So many domestic pursuits—sorting beans, sewing, writing letters, or, especially, posting to a blog—are greatly enhanced by the presence of a hot beverage at one’s elbow. And, as I have often stated before in various ways, a hot beverage is greatly enhanced by a carefully chosen mug.
A trusted mug is a thing of beauty, comfort, and contentment.
I have many mugs, pared down from a larger assortment to those I consider to be the best. Each has its own season or mood.
Some of the mugs carry associations that evoke happy memories, like the Neskowin General Store mug, a gift and souvenir from the hostess of the group of college friends who gathers in that tiny town for periodic reunions (second from right in photo). Or the classic diner mug with the beautiful sailboat logo (left in photo) of the Kuruyung Native Corporation, my host in Dillingham, Alaska on September 11, 2001 (see A 9/11 Memory: The World Turned Upside Down).
Then there’s my small, precious collection of Princeton Hall mugs (second from left). These conical, heavy-based boat mugs commemorate different milestones in the life of a boat on which my father served when he first moved to Southeast Alaska in the ’50s. They are all designed and hand-thrown by a potter in Juneau. The same artist made my Alaska Maritime Heritage Foundation mug (top right) a gift from the directors of that now-defunct organization when I interviewed them on the radio.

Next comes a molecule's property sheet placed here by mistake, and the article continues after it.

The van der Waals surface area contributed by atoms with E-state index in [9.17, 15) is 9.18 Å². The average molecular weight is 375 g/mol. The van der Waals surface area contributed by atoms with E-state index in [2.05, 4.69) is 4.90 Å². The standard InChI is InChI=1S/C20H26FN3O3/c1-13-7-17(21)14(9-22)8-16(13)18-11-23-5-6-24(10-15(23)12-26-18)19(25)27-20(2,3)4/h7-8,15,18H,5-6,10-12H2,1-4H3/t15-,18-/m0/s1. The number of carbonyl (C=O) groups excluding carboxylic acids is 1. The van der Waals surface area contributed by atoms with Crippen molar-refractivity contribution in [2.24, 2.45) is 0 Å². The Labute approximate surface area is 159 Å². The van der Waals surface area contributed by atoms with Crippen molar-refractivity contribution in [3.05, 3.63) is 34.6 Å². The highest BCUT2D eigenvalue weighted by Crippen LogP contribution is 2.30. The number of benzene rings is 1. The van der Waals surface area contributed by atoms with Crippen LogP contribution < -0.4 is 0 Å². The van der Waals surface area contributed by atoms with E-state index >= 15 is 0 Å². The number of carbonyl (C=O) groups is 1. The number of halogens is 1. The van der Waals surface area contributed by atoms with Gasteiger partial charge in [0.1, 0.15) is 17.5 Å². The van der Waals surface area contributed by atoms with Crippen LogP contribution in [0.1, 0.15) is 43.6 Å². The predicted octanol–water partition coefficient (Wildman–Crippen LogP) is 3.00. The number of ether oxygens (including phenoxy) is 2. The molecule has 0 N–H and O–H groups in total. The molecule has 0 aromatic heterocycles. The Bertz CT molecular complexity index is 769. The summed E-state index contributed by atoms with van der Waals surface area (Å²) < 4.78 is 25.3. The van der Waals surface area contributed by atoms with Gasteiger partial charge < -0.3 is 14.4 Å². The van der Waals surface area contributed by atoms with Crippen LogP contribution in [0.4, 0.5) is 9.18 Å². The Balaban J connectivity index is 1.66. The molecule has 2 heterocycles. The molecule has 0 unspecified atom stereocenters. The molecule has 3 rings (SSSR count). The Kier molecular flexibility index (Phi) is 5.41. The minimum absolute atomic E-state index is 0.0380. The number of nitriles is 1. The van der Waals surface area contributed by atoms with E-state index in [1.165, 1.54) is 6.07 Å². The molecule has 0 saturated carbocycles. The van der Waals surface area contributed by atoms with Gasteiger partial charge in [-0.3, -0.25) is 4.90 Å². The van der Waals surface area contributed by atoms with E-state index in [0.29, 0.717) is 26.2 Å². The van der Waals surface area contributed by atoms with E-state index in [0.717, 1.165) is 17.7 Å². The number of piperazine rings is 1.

Some may even be collectors’ items on some level. I have a pair of Raven’s Brew Deadman’s Reach mugs, with artwork by a favorite Alaskan artist, Ray Troll (center top). I bought them shortly after he created the logo for the roast, showing a skeleton in bed, reaching out for another cup of coffee. Like much of Troll’s work, the painting is rich in detail and hidden jokes. These particular mugs have something else. The skeleton appears to have been poring over charts of Alaska’s Baranof Island, where Deadman Reach is located. You can read the name of the island on the chart, but it’s misspelled “Baronof.” That mistake has been corrected on newer versions of the picture.
The photo also shows my Russian Tea mug, from Sitka (center top) I use around Alaska Day (see October 18th – Alaska Day). The large mug, far right bottom, is from KCAW Radio in Sitka. My brother, Dave, and his wife, Anke, gave it to me.
In the center is my all time favorite mug, which you can read more about in the essay, Want to Save Money? Set Your Standards Too High!. You may also recognize it from the cover of my latest book, Sacred Coffee: A “Homesteader’s” Paradigm.
Missing from this photo is my favorite Christmas mug. You can see it in the essay, Christmas “Downsizing.“
The mugs I reach for most often feature that rare combination of form and function, not only aesthetically pleasing to the eye, but also to the touch. Their finishes are pleasant to hold, their materials weighty and solid. They are, as I say, trusty. The pleasure of the hot beverage is matched by the pleasure of looking at and feeling the mug that holds it.
That, to my mind, is a simple pleasure.